What I Did on Summer Vacation, or, the Nicholas Sparks Challenge, Revisited

I  posted previously about trying my hand at writing a cheesy romance novel, after being absolutely amazed, and not in a good way, by The Notebook. The fact that this coincided with Camp NaNoWriMo was a bonus. Off to camp!

I loved summer camp as a kid. Even the cabins.

Here’s what I learned on my summer vacation:

1. The only time to take it easy on yourself is when taking it easy is the goal. Under the premise that summer camp is for relaxing, I set my word count goal at half the typical NaNoWriMo word count, 25K instead of 50K. However, the goals “take it easy” and “write a draft of a novel in 30 days” kind of work against each other. The lower goal fooled me into thinking I could slack off. Even if you only aim to write half of what you normally do, you still have to write it. The “if you have more to do, you’ll do more” maxim is true. Next year, I’ll put the bar back where it belongs.
2. On the other hand, I also learned that even the littlest bit is something. There are days when my mind simply won’t focus. The cat in the hat on the mat is sometimes the best I can do, and that probably counts as plagiarism. A word count goal is a good thing to have, but it’s also true that even if I only write a page, that’s still a page that wasn’t written before.
3. I learned that it’s possible to write romance without being smarmy. I hope. One quality of romance books that I dislike is the gushy phrasing. I admire the more stripped-down styles of other writers, and I believe I am employing that with some success. We’ll see how it turns out.
4. Social media is death to the writing process. I don’t kill as much time on Facebook as some people I know, but I kill enough. Telling myself that surfing was not allowed until I’d reached my daily goal helped some, but if I was determined to goof off, then goofing off was going to happen. Some of my best writing days happened when my Internet connection dumped me, again, and I was tired of getting up to reset it, again. (I have also come to suspect that social media is not good for me generally, but that is pondering and a post for another day.)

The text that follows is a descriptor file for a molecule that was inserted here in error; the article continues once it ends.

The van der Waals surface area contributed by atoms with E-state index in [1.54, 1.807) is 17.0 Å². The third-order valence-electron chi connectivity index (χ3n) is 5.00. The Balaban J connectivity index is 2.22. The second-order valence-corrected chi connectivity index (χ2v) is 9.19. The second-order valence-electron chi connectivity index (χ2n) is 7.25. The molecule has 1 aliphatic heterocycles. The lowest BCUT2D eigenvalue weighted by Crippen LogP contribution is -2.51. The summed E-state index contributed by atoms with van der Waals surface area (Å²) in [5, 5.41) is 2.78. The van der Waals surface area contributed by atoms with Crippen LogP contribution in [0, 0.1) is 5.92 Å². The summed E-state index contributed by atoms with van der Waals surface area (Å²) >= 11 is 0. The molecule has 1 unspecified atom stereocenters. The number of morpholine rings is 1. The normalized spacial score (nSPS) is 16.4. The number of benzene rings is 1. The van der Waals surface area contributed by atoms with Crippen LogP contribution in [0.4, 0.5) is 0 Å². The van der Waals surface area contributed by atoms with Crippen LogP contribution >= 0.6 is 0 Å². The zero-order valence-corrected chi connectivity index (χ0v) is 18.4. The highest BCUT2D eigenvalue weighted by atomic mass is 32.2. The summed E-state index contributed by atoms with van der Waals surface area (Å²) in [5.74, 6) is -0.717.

5. Writing well is hard. I already knew that, but it never hurts to learn it again. It’s easy not to take the romance genre seriously, but that doesn’t mean it’s just sitting down and typing, whatever comes to mind, blah blah, and they all lived happily ever after, gimme my royalty check. I have read other romance novels that I didn’t like simply because they were romances, but I recognize that they were well-plotted and well-written. If it’s worth writing, it’s worth writing it well enough to make it readable, and it’s hard work to write anything well. And that’s with no expectation of any commercial success.
6. It doesn’t kill me not to win, but I still don’t like it much. This is the eighth NaNoWriMo event I’ve participated in, and it’s the first time I didn’t cross the finish line into Winner’s Corner. I did not get the hokey but anticipated “Congratulations!” video from NaNo staff. I did not get the cool web badge to display on my blog. I’m still pouting, a little.

7. It would be more fun to actually write in a tent. If I pull this off even half as well as Sparks did, this is where you’ll find me writing the next one:

Or just forget camping. I could live here.


Camp Curry, Yosemite, by Miguel Vieira, Creative Commons Attribution License
Glam tent, Alice Crain/Flickr-Creative Commons


Author: Deborah Lee

I like trees, dreaming, magic, books, paper, floating, dreaming, rhinos, rocks, stargazing, wine, dragonflies, trains, and silence to hear the world breathe.

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